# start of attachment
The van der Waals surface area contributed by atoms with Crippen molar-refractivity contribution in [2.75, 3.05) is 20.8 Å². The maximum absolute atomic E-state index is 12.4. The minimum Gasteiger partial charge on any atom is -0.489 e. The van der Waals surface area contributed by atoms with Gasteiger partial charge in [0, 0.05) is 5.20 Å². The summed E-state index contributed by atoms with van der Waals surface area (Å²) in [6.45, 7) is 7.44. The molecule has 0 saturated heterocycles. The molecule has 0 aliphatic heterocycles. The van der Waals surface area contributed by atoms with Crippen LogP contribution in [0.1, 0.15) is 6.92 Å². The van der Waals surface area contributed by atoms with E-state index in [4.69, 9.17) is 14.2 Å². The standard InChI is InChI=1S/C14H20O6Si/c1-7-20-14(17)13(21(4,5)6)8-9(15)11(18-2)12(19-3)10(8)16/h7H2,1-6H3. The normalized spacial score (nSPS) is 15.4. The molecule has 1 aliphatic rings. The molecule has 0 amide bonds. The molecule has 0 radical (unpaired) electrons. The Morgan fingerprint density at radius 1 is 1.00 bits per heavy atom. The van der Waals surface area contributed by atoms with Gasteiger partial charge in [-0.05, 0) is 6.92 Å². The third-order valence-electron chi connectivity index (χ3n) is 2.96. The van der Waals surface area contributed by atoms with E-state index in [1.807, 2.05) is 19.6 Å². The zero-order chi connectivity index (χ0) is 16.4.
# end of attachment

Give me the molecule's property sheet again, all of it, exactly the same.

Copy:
The van der Waals surface area contributed by atoms with Crippen molar-refractivity contribution in [2.75, 3.05) is 20.8 Å². The maximum absolute atomic E-state index is 12.4. The minimum Gasteiger partial charge on any atom is -0.489 e. The van der Waals surface area contributed by atoms with Gasteiger partial charge in [0, 0.05) is 5.20 Å². The summed E-state index contributed by atoms with van der Waals surface area (Å²) in [6.45, 7) is 7.44. The molecule has 0 saturated heterocycles. The molecule has 0 aliphatic heterocycles. The van der Waals surface area contributed by atoms with Crippen LogP contribution in [0.1, 0.15) is 6.92 Å². The van der Waals surface area contributed by atoms with E-state index in [4.69, 9.17) is 14.2 Å². The standard InChI is InChI=1S/C14H20O6Si/c1-7-20-14(17)13(21(4,5)6)8-9(15)11(18-2)12(19-3)10(8)16/h7H2,1-6H3. The normalized spacial score (nSPS) is 15.4. The molecule has 1 aliphatic rings. The molecule has 0 amide bonds. The molecule has 0 radical (unpaired) electrons. The Morgan fingerprint density at radius 1 is 1.00 bits per heavy atom. The van der Waals surface area contributed by atoms with Gasteiger partial charge in [-0.05, 0) is 6.92 Å². The third-order valence-electron chi connectivity index (χ3n) is 2.96. The van der Waals surface area contributed by atoms with E-state index in [1.807, 2.05) is 19.6 Å². The zero-order chi connectivity index (χ0) is 16.4.